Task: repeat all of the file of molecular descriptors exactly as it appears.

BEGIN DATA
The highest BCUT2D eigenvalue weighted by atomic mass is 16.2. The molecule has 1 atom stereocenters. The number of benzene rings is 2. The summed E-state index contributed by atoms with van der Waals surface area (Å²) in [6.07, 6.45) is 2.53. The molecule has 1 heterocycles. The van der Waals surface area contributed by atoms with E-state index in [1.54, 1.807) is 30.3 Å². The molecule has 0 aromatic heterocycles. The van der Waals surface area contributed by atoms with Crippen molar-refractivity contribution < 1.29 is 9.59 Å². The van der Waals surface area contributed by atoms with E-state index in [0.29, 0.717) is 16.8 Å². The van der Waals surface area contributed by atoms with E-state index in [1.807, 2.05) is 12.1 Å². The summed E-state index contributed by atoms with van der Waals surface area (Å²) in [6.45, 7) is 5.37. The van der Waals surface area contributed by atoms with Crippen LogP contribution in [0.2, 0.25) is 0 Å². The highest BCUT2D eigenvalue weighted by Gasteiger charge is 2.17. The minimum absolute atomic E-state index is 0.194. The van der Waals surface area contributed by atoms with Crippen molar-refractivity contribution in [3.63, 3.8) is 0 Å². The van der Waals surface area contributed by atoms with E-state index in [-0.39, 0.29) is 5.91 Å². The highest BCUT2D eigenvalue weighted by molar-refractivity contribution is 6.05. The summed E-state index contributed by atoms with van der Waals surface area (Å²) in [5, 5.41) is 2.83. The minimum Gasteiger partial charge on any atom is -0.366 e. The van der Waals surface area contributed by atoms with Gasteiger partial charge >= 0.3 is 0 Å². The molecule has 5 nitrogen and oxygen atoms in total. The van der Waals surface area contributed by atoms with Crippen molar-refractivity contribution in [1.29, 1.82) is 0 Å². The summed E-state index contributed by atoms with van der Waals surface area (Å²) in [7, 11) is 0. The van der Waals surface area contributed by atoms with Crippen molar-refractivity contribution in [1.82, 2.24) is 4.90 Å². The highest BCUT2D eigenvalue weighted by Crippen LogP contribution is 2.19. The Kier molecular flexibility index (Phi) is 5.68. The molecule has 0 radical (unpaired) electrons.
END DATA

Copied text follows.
The highest BCUT2D eigenvalue weighted by atomic mass is 16.2. The molecule has 1 atom stereocenters. The number of benzene rings is 2. The summed E-state index contributed by atoms with van der Waals surface area (Å²) in [6.07, 6.45) is 2.53. The molecule has 1 heterocycles. The van der Waals surface area contributed by atoms with E-state index in [1.54, 1.807) is 30.3 Å². The molecule has 0 aromatic heterocycles. The van der Waals surface area contributed by atoms with Crippen molar-refractivity contribution < 1.29 is 9.59 Å². The van der Waals surface area contributed by atoms with E-state index in [0.29, 0.717) is 16.8 Å². The van der Waals surface area contributed by atoms with E-state index in [1.807, 2.05) is 12.1 Å². The summed E-state index contributed by atoms with van der Waals surface area (Å²) in [6.45, 7) is 5.37. The van der Waals surface area contributed by atoms with Crippen LogP contribution in [0.2, 0.25) is 0 Å². The highest BCUT2D eigenvalue weighted by Gasteiger charge is 2.17. The minimum absolute atomic E-state index is 0.194. The van der Waals surface area contributed by atoms with Crippen molar-refractivity contribution in [3.63, 3.8) is 0 Å². The van der Waals surface area contributed by atoms with E-state index in [-0.39, 0.29) is 5.91 Å². The highest BCUT2D eigenvalue weighted by molar-refractivity contribution is 6.05. The summed E-state index contributed by atoms with van der Waals surface area (Å²) in [5, 5.41) is 2.83. The minimum Gasteiger partial charge on any atom is -0.366 e. The van der Waals surface area contributed by atoms with Gasteiger partial charge >= 0.3 is 0 Å². The molecule has 5 nitrogen and oxygen atoms in total. The van der Waals surface area contributed by atoms with Crippen molar-refractivity contribution in [1.29, 1.82) is 0 Å². The summed E-state index contributed by atoms with van der Waals surface area (Å²) in [7, 11) is 0. The van der Waals surface area contributed by atoms with Crippen molar-refractivity contribution in [1.82, 2.24) is 4.90 Å². The highest BCUT2D eigenvalue weighted by Crippen LogP contribution is 2.19. The Kier molecular flexibility index (Phi) is 5.68. The molecule has 0 radical (unpaired) electrons.